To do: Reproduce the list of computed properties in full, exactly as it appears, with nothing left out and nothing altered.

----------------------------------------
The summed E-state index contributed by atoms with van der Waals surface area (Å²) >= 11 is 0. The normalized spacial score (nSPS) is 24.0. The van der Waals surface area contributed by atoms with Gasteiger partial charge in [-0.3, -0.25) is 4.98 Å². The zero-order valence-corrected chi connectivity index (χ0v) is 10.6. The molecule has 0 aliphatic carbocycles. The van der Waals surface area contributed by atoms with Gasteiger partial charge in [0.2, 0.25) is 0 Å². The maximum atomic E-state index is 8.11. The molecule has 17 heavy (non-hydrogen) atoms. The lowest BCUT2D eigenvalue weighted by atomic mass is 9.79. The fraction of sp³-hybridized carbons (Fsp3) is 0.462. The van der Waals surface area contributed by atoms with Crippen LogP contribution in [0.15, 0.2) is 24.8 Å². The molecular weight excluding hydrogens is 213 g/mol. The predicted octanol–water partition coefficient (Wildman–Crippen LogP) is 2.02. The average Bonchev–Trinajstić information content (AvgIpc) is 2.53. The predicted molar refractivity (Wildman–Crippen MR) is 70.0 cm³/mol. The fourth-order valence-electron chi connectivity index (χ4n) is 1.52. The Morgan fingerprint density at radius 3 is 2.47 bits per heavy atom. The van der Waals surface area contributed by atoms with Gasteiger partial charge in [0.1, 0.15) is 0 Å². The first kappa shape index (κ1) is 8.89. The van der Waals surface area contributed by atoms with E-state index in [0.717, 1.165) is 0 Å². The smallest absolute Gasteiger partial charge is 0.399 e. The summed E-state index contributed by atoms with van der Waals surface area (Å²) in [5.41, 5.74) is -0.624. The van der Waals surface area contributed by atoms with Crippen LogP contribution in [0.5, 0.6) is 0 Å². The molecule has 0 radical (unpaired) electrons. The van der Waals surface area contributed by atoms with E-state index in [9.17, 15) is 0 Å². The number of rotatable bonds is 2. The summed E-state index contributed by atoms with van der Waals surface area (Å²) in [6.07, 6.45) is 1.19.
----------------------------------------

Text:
The summed E-state index contributed by atoms with van der Waals surface area (Å²) >= 11 is 0. The normalized spacial score (nSPS) is 24.0. The van der Waals surface area contributed by atoms with Gasteiger partial charge in [-0.3, -0.25) is 4.98 Å². The zero-order valence-corrected chi connectivity index (χ0v) is 10.6. The molecule has 0 aliphatic carbocycles. The van der Waals surface area contributed by atoms with Gasteiger partial charge in [0.2, 0.25) is 0 Å². The maximum atomic E-state index is 8.11. The molecule has 17 heavy (non-hydrogen) atoms. The lowest BCUT2D eigenvalue weighted by atomic mass is 9.79. The fraction of sp³-hybridized carbons (Fsp3) is 0.462. The van der Waals surface area contributed by atoms with Crippen LogP contribution in [0.15, 0.2) is 24.8 Å². The molecular weight excluding hydrogens is 213 g/mol. The predicted octanol–water partition coefficient (Wildman–Crippen LogP) is 2.02. The average Bonchev–Trinajstić information content (AvgIpc) is 2.53. The predicted molar refractivity (Wildman–Crippen MR) is 70.0 cm³/mol. The fourth-order valence-electron chi connectivity index (χ4n) is 1.52. The Morgan fingerprint density at radius 3 is 2.47 bits per heavy atom. The van der Waals surface area contributed by atoms with Gasteiger partial charge in [0.1, 0.15) is 0 Å². The first kappa shape index (κ1) is 8.89. The van der Waals surface area contributed by atoms with E-state index in [0.717, 1.165) is 0 Å². The smallest absolute Gasteiger partial charge is 0.399 e. The summed E-state index contributed by atoms with van der Waals surface area (Å²) in [5.41, 5.74) is -0.624. The van der Waals surface area contributed by atoms with Crippen LogP contribution in [0.5, 0.6) is 0 Å². The molecule has 0 radical (unpaired) electrons. The van der Waals surface area contributed by atoms with E-state index in [9.17, 15) is 0 Å². The number of rotatable bonds is 2. The summed E-state index contributed by atoms with van der Waals surface area (Å²) in [6.07, 6.45) is 1.19.